Ted Williams was the last batter to hit above .400 for a season when he finished the 1941 season with an impressive .406 mark. Tony Gwynn hit .394 in 1994, and George Brett hit .390 in 1980, but that’s the closest any hitter has come since Williams. With a 60-game MLB season in 2020, there is a higher possibility a hitter might reach the lofty average.
In the last 30 years, four players have been at or above the .400 mark 60 games into the season. They include: Chipper Jones in 2008 at .409; Tony Gwynn in 1997 at .403; Larry Walker in 1997 at .417; and Paul O’Neill in 1994 at .417. It’s plausible that it might happen this season, even though it wouldn’t officially be considered record-setting due to the abbreviated schedule. It will still be fun to talk about as the season progresses. Here’s a look at some of the most likely hitters to threaten the .400 mark in the 2020 season.
Cody Bellinger is the youngest threat to hit .400
Cody Bellinger is heading into his fourth season in MLB but has already made a huge impression winning Rookie of the Year honors in 2017 and NL MVP in 2019. Last season Bellinger had his best year at the plate where he hit .305 and drove in 47 home runs.
While .305 is definitely a long way from hitting .400, Bellinger is a candidate to break that mark in 2020 because he proved he can hit for a high average for a sustained period of time in 2019. During one stretch of 49 games, Bellinger hit for an impressive .404 average. With that recent track record, the Dodgers star might just be able to do it in the pandemic-shortened season.
2018 NL MVP Christian Yelich could pull it off
Christian Yelich is an obvious choice. After winning the NL batting title in back-to-back seasons, Yelich has proven he can hit for a high average over a sustained period of time. Last season’s .329 average was the best of his career, and he could easily build on that in 2020.
In 2018, when Yelich won NL MVP, he hit for a .326 average for the year but was buoyed by a mid-summer performance where he hit at a .365 clip during one 60-day stretch. To achieve a high average like that during the middle of the hot summer could bode well for Yelich in a shortened season when he’s coming in fresh.
Daniel Murphy is a long shot to hit .400
Daniel Murphy seems like an odd one on this list, so let’s be clear, he is a long shot. But like the others, the 35-year-old has proven in the past that’s he’s capable of hitting for a high average over a long period. Last season’s .279 average was the lowest in his 11-year-career, but Murphy is only a few seasons removed from when he was a top-five hitter in back-to-back seasons.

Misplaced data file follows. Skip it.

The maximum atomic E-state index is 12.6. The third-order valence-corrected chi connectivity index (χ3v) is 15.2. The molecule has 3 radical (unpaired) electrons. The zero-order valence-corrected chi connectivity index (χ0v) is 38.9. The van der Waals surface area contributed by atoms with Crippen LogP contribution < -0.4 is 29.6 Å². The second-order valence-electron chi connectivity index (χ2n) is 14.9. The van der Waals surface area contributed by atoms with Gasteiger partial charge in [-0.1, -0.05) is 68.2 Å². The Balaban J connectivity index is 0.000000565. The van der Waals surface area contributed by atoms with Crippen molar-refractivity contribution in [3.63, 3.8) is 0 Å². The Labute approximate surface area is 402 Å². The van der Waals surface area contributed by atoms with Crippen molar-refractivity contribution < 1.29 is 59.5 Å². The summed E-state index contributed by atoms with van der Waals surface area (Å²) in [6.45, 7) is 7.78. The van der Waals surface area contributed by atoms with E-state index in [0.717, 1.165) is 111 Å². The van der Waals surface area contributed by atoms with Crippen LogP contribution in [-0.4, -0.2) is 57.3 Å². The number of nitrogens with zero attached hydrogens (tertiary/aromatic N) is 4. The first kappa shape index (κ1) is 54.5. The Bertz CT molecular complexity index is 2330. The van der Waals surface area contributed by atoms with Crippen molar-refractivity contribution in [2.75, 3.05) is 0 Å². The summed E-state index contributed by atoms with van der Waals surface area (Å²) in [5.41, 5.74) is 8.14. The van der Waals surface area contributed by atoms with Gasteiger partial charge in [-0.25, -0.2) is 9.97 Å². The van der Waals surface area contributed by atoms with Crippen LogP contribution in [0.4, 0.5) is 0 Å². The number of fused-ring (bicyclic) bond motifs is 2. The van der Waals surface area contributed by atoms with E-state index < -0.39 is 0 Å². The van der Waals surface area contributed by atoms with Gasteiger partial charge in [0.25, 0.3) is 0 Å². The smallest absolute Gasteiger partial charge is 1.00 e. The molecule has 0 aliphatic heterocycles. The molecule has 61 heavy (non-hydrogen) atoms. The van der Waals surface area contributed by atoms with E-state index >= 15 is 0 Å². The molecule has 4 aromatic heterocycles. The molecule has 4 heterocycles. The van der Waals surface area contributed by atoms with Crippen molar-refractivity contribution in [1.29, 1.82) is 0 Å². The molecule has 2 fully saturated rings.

In 2016, when Murphy finished second for the batting title with a .346 average, he had one hot 60-game stretch where he hit for an impressive .374 average during that time. Murphy will also benefit in 2020 from the DH addition in the NL so he’ll get more at-bats. If he can somehow manage to recapture that form of 2016, anything is possible.
Mike Trout is Mike Trout
You can’t include any hitting list without Mike Trout. The three-time AL MVP has put up some staggering numbers in his eight full seasons in MLB. While he’s known for his power (45 homers in 2019), Trout is a career .305 hitter.
In 2013, Trout had the second-highest batting average of his career at .323. More importantly, when it comes to hitting .400, he had one 60-game stretch that season where he hit .385. With the 2020 campaign shortened, expect Trout to be laser-focused throughout the season and potentially be in the chase for .400 at season’s end.
Jose Altuve is best candidate to hit .400
If there’s anyone to place bets on hitting .400 for the 2020 season it’s Jose Altuve. The diminutive Houston Astros second baseman is one of the best in the business at the plate and has won three batting titles in his career in 2014, 2016, and 2017.
What makes Altuve an even more serious threat to breaking .400 in 2020 is he’s done it before. Well, sort of. In Altuve’s MVP season back in 2017, when he finished with a .346 average, he hit for a remarkable .420 average over a 60-game stretch, which lasted from May 27 through August 8. That mark tied for the highest average by any player for a 75-day stretch dating back to 1904.
Whether or not Altuve or any of the other hitters is up the challenge, we’re about to find out. It will be fun to see if any of these guys or someone else can manage to get hot early and sustain it for the shortened 60-game season. And if it happens, they may not find their names in the record books, but they will be an interesting answer to a trivia question in a year that was historic on and off the field.
All statistics courtesy of Baseball Reference.